18: Service-Oriented Presentation Layers with .NET in .NET Receive Code-128 in .NET 18: Service-Oriented Presentation Layers with .NET

18: Service-Oriented Presentation Layers with .NET generate, create code-128b none with .net projects Oracle Reports Service VerticalAlignment="Center" FontFamily="Calibri" FontSize="24" FontWeight="Bold"> </TextBlock> Example 18.24 As we have barcode standards 128 for .NET done earlier for the FirstModule, we modify the Initialize() method in SecondModule to register the SecondModuleView with the MainRegion:. public voi d Initialize() { regionManager.RegisterViewWithRegion ("MainRegion", typeof(Views.SecondModuleView)); }.

Example 18.25 In the boo tstrapper, we add metadata for the SecondModule as follows:. catalog.Ad VS .NET Code 128 dModule ( typeof (SecondModule.

SecondModule), InitializationMode.OnDemand ). Example 18.26 We are inf VS .NET barcode 128a orming the catalog that the SecondModule will be loaded on-demand, as our scenario here is to illustrate the dynamic loading and composition of the views. Next, we add some logic to the FirstModule view to demonstrate the loading and composition of SecondModuleView.

We start by adding a button to FirstModule.xaml, as follows:. <Button Padding="5" VerticalAlignment="Center" Width="95" Click="LoadModule_ButtonClick". 18.3 A Simple Service-Oriented User Interface Content="Load Module"> </Button> Example 18.27 In the cod e-behind file (FirstModule.xaml.cs) we add a reference to Microsoft.

Practices.Composite.Modularity and then a private variable to store the module manager reference:.

private re Code 128 Code Set B for .NET adonly IModuleManager moduleManager;. Example 18.28 We then ad barcode 128 for .NET d a constructor for the FirstModuleView to initialize this reference:. public Fir stModuleView(IModuleManager moduleManager) : this() { this.moduleManager = moduleManager; }. Example 18.29 Lastly, we will add a LoadModule_ButtonClick handler in the FirstModule.xaml.cs code-behind file:.

private vo .NET code 128a id LoadModule_ButtonClick (object sender, RoutedEventArgs e) { this.moduleManager.

LoadModule("SecondModule"); }. Example 18.30 At this po visual .net code 128c int, if we compile and execute the solution, we will find that the first module is initialized and loaded statically. Subsequently, if we push the Load Module button, we will see that the second module is loaded dynamically.

. 18: Service-Oriented Presentation Layers with .NET Figure 18. barcode code 128 for .NET 9 We now have a simple, but functional, service-oriented user interface comprised of both static and dynamically loading and composed user interface modules.

. SUMMARY OF KEY POINTS The steps barcode code 128 for .NET required to create a basic service-oriented application with WPF or Silverlight and Prism include setting up a bootstrapper, creating user interface modules and views, and managing the mappings of views and regions..

19 . Service Performance Optimization 19.1 Overv iew 19.2 Service Performance Optimization Techniques 19.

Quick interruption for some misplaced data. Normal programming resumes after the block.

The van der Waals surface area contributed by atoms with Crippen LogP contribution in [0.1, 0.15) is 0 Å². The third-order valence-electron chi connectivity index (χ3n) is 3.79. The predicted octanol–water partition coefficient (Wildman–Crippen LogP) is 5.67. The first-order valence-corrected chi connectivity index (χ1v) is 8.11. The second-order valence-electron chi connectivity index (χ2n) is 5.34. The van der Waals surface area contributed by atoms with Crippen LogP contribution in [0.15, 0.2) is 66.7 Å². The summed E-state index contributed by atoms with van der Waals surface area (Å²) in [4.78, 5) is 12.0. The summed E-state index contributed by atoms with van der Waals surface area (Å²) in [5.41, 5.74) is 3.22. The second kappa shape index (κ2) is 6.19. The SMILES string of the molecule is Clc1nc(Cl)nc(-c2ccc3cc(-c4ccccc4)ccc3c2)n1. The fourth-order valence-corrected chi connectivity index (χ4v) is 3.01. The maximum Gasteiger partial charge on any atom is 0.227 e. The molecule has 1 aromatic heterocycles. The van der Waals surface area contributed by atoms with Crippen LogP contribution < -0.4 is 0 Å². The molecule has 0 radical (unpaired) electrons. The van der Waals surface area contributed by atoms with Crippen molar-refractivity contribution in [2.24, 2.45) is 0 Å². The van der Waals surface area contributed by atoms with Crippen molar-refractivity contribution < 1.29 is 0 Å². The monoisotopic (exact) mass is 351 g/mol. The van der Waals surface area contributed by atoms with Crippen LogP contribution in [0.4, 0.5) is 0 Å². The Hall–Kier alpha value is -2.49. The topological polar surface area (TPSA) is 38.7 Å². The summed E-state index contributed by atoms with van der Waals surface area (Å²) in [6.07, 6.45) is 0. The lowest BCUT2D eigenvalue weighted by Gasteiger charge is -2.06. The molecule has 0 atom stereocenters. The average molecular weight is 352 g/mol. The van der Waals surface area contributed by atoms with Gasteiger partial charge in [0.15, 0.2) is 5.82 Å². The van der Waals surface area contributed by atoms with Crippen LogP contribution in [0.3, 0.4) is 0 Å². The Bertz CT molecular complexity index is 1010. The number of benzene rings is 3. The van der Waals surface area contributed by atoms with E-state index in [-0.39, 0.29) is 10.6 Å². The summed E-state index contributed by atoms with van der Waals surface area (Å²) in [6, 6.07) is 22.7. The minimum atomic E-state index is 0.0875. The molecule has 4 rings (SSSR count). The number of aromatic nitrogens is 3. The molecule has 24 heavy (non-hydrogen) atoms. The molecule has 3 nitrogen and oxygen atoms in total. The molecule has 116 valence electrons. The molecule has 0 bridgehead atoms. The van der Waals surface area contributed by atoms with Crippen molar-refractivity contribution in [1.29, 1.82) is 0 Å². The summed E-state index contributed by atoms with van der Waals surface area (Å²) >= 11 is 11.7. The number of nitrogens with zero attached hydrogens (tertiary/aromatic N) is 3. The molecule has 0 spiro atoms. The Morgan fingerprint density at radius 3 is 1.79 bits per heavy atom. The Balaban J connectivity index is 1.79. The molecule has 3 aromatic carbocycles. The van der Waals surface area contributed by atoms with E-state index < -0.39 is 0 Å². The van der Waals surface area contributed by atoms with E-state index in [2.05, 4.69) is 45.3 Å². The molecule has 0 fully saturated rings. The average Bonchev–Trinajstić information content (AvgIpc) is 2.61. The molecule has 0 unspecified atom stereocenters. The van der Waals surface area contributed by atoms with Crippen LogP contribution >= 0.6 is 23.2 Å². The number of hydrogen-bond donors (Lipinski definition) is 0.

3 Service Composition Performance Optimization Techniques. he IT indu Code 128 for .NET stry has historically often traded high levels of performance for high levels of abstraction. Assembler gave way to C, which gave way to Java and .

NET because easy-to-maintain code was substituted for acceptable, but not optimal, runtime performance. SOA is no different in this respect. Several service-orientation principles, such as Service Abstraction (696) and Service Loose Coupling (695), seem to demand this type of trade-off.

While some traditional optimization techniques may not be suitable for applications being shaped by service-orientation design principles and patterns, there are newer, more effective techniques that have emerged. These techniques, combined with the modern technology advances offered by .NET, WCF, and Windows Azure, can address service-oriented performance concerns head-on.

. 19.1 Overview While perf .NET barcode 128a ormance is only one aspect of service architecture, it is something that can be planned for up front, as part of service-oriented design processes. This is important because guessing where in your service composition architecture performance should, or could, be improved is not a recommended practice.

To know where your efforts should be focused, you need to make sure that you know what is expected of your service. For example: How fast must the service respond How much traffic is the service expected to handle What kind of hardware does the service need to run on How many servers can be used to host service deployments If your testing finds that your services do not perform as expected, you must start asking why. This chapter provides several techniques for answering these questions as well as design strategies for overcoming performance challenges with services and service compositions.

Before we can explore these techniques and strategies, we need to establish an understanding of what areas of technology architecture they can be applied to.. 19.1 Overview Optimizati code 128c for .NET on Areas Performance within a service is about the average time it takes to process service capabilities. This primarily relates to the scope of a service architecture.

Performance outside the service architecture (or performance between services) is about the average time required for services to communicate with each other. This relates both to the service composition architecture, as well as the surrounding service inventory architecture. For the purpose of this chapter, we ll group these performance optimization areas as follows: service implementation processing service framework processing wire transmission processing Figure 19.

1 illustrates these categories and breaks them down further..
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